I just brushed my teeth for the first time since Sunday. It’s now Friday. My apologies, Dr. Hunter, my dentist. It is of no disrespect to you or even to my own body itself. Brushing my teeth is the last thing I want to think about when I’m in the middle of a cyclic vomiting syndrome (CVS) episode. Instead you’re on what feels like a constant wave of some kind. Kind of like the feeling you get when you’ve been on a boat for a bit and are standing on the shore, but you still feel like you’re waving back and forth. That’s CVS.
When I told my ten-year-old daughter, she drew this comic strip of what she visualized CVS doing to me:
This was the schedule that I was dealing with for three weeks leading up to now the second episode that I’ve had in a month (after not having one for almost two freaking years!!):
It wakes me between 5-6am.
I almost get sick, take nauseau meds.
Have to take a hot shower.
Back to bed.
Wake groggy around 7am.
Immediately take a hot shower that gets me through until around noon.
Go home for lunch. Don’t eat. Around 1, almost always get sick.
Take nausea meds and spend lunch time in hot shower.
Back to work.
Like clockwork, around 4pm, I feel super sick.
Nausea meds, shower, bed.
On Monday morning, when my husband found me writhing on the couch in fits of nausea after having gotten sick in the hot shower just before, he knew that I had to go to the hospital. I had not yet recovered from the previous round that had beat me up just exactly one month before. This illness has an internal clock that only it knows. I haven’t done as good a job about tracking some of the aspects of it that maybe I should. While I always worry about the changes that makes to my body, such as the 20 pounds that I’ve lost in a month, or the hairs that turn stark white from trauma in puking so much, but instead should be looking at what days of the month they fall on; how far between; what times of the day do the attacks come on; what works to stave it off; medicines I’m on at the time; delays or changes to medicines; moon patterns? I don’t know. But there’s got to be more than what I’m seeing, and I just can’t figure it out.
So normally we would wait until well into the episode to go to the hospital because that’s then what knocks it completely. Usually, if we tried to go too soon, then I would just end up there again. Jason, knowing how much we had going on this week, knew that he couldn’t have me down and be tending to me the whole time. So he took me to our local hospital, where he knew I would get the care I need, and he could keep the wheels turning in our real life. He’s a smart and wonderful man.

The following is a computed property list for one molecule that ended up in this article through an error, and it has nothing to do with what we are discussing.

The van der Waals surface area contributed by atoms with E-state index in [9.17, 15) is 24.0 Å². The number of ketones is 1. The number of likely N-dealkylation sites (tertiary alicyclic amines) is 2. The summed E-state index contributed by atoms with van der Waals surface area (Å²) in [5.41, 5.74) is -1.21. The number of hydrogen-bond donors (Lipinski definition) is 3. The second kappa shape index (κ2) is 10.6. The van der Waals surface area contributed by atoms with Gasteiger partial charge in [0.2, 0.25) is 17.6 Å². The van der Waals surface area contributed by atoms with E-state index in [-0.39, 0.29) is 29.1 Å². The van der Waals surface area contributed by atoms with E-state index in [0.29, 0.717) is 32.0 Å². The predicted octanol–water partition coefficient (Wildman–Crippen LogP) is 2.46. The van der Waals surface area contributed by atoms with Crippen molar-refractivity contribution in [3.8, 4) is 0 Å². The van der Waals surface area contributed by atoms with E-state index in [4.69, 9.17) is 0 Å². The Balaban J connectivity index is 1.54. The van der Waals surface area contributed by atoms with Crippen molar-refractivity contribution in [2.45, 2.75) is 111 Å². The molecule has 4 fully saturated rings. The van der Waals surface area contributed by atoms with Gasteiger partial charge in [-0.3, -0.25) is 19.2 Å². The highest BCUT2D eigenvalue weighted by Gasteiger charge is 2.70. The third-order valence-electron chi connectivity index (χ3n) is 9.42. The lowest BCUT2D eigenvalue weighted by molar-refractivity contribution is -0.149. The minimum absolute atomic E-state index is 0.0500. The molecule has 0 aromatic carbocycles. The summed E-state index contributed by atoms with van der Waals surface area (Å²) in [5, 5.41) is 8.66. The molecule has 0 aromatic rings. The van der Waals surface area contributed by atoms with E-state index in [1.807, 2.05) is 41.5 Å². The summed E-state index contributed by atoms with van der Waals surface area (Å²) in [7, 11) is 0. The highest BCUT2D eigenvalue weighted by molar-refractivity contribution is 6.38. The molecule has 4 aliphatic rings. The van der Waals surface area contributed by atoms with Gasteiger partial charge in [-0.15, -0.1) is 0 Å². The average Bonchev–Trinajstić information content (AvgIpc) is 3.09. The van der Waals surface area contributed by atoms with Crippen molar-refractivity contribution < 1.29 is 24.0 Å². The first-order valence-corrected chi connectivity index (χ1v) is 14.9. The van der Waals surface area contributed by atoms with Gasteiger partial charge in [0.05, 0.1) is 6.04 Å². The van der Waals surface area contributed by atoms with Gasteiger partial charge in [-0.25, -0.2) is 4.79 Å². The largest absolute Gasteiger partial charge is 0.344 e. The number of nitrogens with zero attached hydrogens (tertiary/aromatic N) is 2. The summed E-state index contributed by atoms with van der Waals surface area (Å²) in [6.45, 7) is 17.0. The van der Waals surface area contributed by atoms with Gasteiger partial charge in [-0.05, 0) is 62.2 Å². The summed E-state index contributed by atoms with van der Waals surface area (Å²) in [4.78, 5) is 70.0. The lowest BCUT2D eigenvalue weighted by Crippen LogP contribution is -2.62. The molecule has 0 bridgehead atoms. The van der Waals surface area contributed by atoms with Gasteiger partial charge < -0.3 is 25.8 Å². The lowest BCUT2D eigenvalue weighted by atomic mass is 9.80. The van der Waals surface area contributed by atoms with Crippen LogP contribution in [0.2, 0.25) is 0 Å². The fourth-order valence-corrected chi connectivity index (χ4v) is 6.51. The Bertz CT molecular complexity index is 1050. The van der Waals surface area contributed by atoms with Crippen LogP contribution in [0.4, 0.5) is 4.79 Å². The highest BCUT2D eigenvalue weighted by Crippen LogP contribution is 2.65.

I remember them getting the IV hooked up so that I could get fluids started. They then started giving me medicine. There must have been some kind of sedative because the next thing I knew, I was in a dream like state having an MRI done. Lots of times these kinds of procedures and sometimes worse, surgeries even, are performed on CVS patients. They think, oh it must be a tumor in the head, or maybe it’s their gallbladder, perhaps they just need their appendix out, maybe it’s an ulcer. Truth is, it isn’t any of those things.
Then there’s the doctors who say, it’s all in her head, she needs a psychiatrist, she’s making it up and I can’t see her until she’s seen someone else. I then go to the psychiatrist, because that’s the hoop I’m given to try and get the help I need, and the psychiatrist tells me, “You’re the most self aware person that I’ve met in a long time. It’s quite refreshing actually. I don’t think we need to continue these sessions any longer.” Then I asked him if he needed to get anything off his chest, just to be polite.
Anyway, the MRI didn’t hurt but it didn’t change anything either, just another dollar or two on the hospital bill at the end of the day. They kept me on fluids and gave me anything I asked for, including moving me to another room that had a shower and brought me a shower chair that I could sit for hours in if I wanted. Even the sweet hospital CEO brought me a little gift and hand written card. Then a respected doctor in our community came in to say that he’d taken the time to look into my disease and had a conversation with my specialist at KU. He specializes in migraines, which my disease is also known as abdominal (stomach) migraines. Knowing that I didn’t have a primary care physician here locally, and had just been seeing my specialist in KU, he suggested that I switch to his practice and I agreed.
So after thinking that I would be seeing my specialist at KU Med, I now have a local specialist right here in Excelsior Springs. He’s having me continue my mirtazapine and zofran, but adding metoclopram (reglan) and nortriptylin. He’s also switching my birth control, which was an estrogen, to an IUD, progestogen. I literally pinned a chart next to the side of my bed so I could make sure I was going to be taking everything correct. In fact, we need one of those pill divider boxes that old folks use to set next to our bed and look pretty so we can keep everything organized. This is the raddest one that I could find on Amazon, but it’s only for one day. We have a local plastics maker that I might have to prototype a design that is cool and mad sell to all the millenials dealing with chronic illnesses and such.
Anyway, if you want to sleep at night while taking these medicines do NOT, I repeat, do NOT read any of the side effects that could come along with the amazing help it brings you. Because I can assure you…that I did…Not….So it’s probably best that my medicine makes me sleep because there is so much to look forward to if I had any adverse reactions, y’all.
So now I hit restart and try all over again. A new round of medicines, new doctor, and a new me. Wish me luck.